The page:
July 6 2016 11:48 AM

How could Dunnings’ staffers, authorities not have known?

With Gretchen Whitmer the new county prosecutor and disgraced Stuart Dunnings III, “retired,” his sordid prostitution and coercion case enters a new and politically fraught phase for him and others, inside and outside of Ingham County's political establishment.

Whitmer wants to know who in the Prosecutor's Office knew about Dunnings’ reckless romps with prostitutes in three mid-Michigan counties. She says she's willing to fire those who knew about their boss's criminal escapades and did nothing.

If she's serious, heads will roll.

Presuming that the Ingham County Prosecutor's Office is even marginally competent, how is it possible that its dozens of lawyers deeply enmeshed in the region's crimes and courts knew nothing about Dunnings’ frequent visits with prostitutes?

Certainly he wasn't discreet.

At the time of his arrest in March, law enforcement officials said Dunnings had paid for sex hundreds of times between 2010 and 2015, solicited prostitutes using websites like Back Page and Escort Vault — sometimes three or four times a week — and was, in fact, videotaped by one of the prostitutes. The most serious charge is prostitution-pandering, a felony, alleging that he coerced a woman who came to him for help with a child custody case to have sex with him.

Yet, no one in the Prosecutor's Office knew about any of this. Seriously!

Certainly, informing on a politician as dishonest — and as powerful — as Dunnings was risky. Even hinting at his activities was likely to bring retribution. But prosecutors operate as the county's chief law enforcement officials. Their role and responsibilities are special. As is their mission. The department proclaims that it “reviews, authorizes and prosecutes violations of felony and misdemeanor criminal laws of the State of Michigan committed within Ingham County.”

Clearly, not all of them. Whitmer needs to put some hard questions to Dunnings’ second in command, Lisa Mc- Cormick. The Dunnings scandal tarnishes her reputation as a law enforcement official and manager. Were staff members willing to confide suspicions to McCormick? Did they trust that their conversations would be treated confidentially or was she perceived as Dunnings' stooge? Dunnings is blazing a trail of sex with prostitutes in her jurisdiction and she's unaware?

Of course, if the professional staff is so clueless that it didn't stumble across Dunnings' years of prostitution activities, Whitmer has another challenge – cleaning house, and thoroughly.

Then there's the Sheriff's Department, also apparently clueless about Dunnings.

Ingham County Sheriff Gene Wigglesworth acknowledged that there had been “chatter” over the years about Dunnings and prostitutes. He told the Lansing State Journal that the rumors started about 10 years ago. But no arrests.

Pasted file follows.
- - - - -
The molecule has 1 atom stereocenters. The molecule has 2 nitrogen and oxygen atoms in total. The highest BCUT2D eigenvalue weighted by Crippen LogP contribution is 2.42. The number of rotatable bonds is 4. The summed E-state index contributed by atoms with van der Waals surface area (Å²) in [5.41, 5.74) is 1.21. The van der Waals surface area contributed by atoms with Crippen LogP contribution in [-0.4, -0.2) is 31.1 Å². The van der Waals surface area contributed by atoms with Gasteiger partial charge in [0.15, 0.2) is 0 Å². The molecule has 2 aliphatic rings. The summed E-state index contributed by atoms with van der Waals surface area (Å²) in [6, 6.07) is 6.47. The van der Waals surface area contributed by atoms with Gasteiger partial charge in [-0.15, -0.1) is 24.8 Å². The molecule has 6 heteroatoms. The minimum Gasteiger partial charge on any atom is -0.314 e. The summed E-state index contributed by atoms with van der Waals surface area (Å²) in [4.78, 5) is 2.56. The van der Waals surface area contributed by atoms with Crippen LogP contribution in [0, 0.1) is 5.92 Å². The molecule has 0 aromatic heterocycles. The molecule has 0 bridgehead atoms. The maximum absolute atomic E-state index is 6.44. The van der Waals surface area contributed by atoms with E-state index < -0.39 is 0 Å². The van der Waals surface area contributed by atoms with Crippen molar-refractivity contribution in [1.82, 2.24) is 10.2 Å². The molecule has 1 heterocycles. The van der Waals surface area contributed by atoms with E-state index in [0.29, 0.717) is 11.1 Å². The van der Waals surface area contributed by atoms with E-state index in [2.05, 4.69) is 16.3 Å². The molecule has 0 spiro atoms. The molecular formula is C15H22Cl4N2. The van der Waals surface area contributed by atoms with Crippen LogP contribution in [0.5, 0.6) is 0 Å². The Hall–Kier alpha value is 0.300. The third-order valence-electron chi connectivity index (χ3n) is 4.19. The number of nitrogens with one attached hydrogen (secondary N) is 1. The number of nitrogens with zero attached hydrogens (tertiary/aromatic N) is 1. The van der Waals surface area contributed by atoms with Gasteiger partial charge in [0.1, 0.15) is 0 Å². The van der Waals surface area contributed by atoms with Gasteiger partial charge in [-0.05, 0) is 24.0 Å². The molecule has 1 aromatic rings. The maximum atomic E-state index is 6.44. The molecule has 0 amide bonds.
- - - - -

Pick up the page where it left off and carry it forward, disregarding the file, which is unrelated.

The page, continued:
Wrigglesworth's department, 155 sworn officers and civilians, has investigators, full policing powers, and a jail full of criminals that it can squeeze for information. There are plenty of prostitution arrests in the county, surely ample opportunity to question those in custody and follow up on leads.

That is, if you want to.

The entire Dunnings episode is enmeshed in mid-Michigan politics. There is the long standing relationship between Wrigglesworth, who has been county sheriff for 28 years and Dunnings, first elected in 1996.

Their departments are bookends in the law enforcement business — arrests and prosecution. One hand washes the other. Perhaps just a bit too cozy.

It wasn't until a federal government initiated a human trafficking investigation that Dunnings' activities merited attention from local law enforcement. The FBI provided information that prompted a year-long investigation that led to the arrest.

How embarrassing for the Sheriff’s Department that a team of investigators from outside the region, unfamiliar with the community and its criminals, were the ones to discover that the county's top law enforcement officer up to his neck, well, maybe not his neck, in prostitution-related crimes.

Dunnings has pleaded not guilty to the misdemeanors and felony charge. Before his resignation, which happened officially on Friday, he had placed himself on medical leave, likely entering a sexual addiction treatment program. He did not attend a preliminary hearing last week in Jackson County where the criminal case is being handled to avoid conflicts with Ingham County agencies and officials.

The trial will be in Jackson — that is, if there's a trial.

In his 20 years as prosecutor, Dunnings has demonstrated that he relishes the “hardass” power that comes with the job. As prosecutor he had wide latitude in deciding how laws would be enforced in Ingham County, who got legal breaks and who didn't.

In short, he's in an ideal position to track the sins of powerful people — politicians, lobbyists, government officials, educators. Lansing isn't all that clean a city.

A plea bargain avoids a lot of messiness. It keeps a lot of secrets secret. It avoids raising the obvious questions about the failures of the Prosecutor's Office and the Sheriff's Department. Dunnings may not have much leverage as his case unfolds, but he has some. And no doubt plans to use it.